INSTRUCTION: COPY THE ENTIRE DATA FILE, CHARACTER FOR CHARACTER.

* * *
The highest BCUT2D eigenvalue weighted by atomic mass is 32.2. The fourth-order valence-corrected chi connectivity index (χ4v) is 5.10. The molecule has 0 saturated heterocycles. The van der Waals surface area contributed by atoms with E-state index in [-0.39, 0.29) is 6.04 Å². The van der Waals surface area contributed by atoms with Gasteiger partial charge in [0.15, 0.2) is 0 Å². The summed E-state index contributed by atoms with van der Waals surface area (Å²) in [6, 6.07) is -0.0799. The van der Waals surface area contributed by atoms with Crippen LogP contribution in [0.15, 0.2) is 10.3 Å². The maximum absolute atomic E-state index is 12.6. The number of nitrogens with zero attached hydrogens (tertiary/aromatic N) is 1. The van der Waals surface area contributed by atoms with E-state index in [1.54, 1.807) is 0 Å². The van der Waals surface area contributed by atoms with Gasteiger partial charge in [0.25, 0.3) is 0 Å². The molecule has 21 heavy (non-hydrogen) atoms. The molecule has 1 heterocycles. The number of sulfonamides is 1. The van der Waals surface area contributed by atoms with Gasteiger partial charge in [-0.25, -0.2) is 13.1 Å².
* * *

The highest BCUT2D eigenvalue weighted by atomic mass is 32.2. The fourth-order valence-corrected chi connectivity index (χ4v) is 5.10. The molecule has 0 saturated heterocycles. The van der Waals surface area contributed by atoms with E-state index in [-0.39, 0.29) is 6.04 Å². The van der Waals surface area contributed by atoms with Gasteiger partial charge in [0.15, 0.2) is 0 Å². The summed E-state index contributed by atoms with van der Waals surface area (Å²) in [6, 6.07) is -0.0799. The van der Waals surface area contributed by atoms with Crippen LogP contribution in [0.15, 0.2) is 10.3 Å². The maximum absolute atomic E-state index is 12.6. The number of nitrogens with zero attached hydrogens (tertiary/aromatic N) is 1. The van der Waals surface area contributed by atoms with E-state index in [1.54, 1.807) is 0 Å². The van der Waals surface area contributed by atoms with Gasteiger partial charge in [0.25, 0.3) is 0 Å². The molecule has 21 heavy (non-hydrogen) atoms. The molecule has 1 heterocycles. The number of sulfonamides is 1. The van der Waals surface area contributed by atoms with Gasteiger partial charge in [-0.25, -0.2) is 13.1 Å².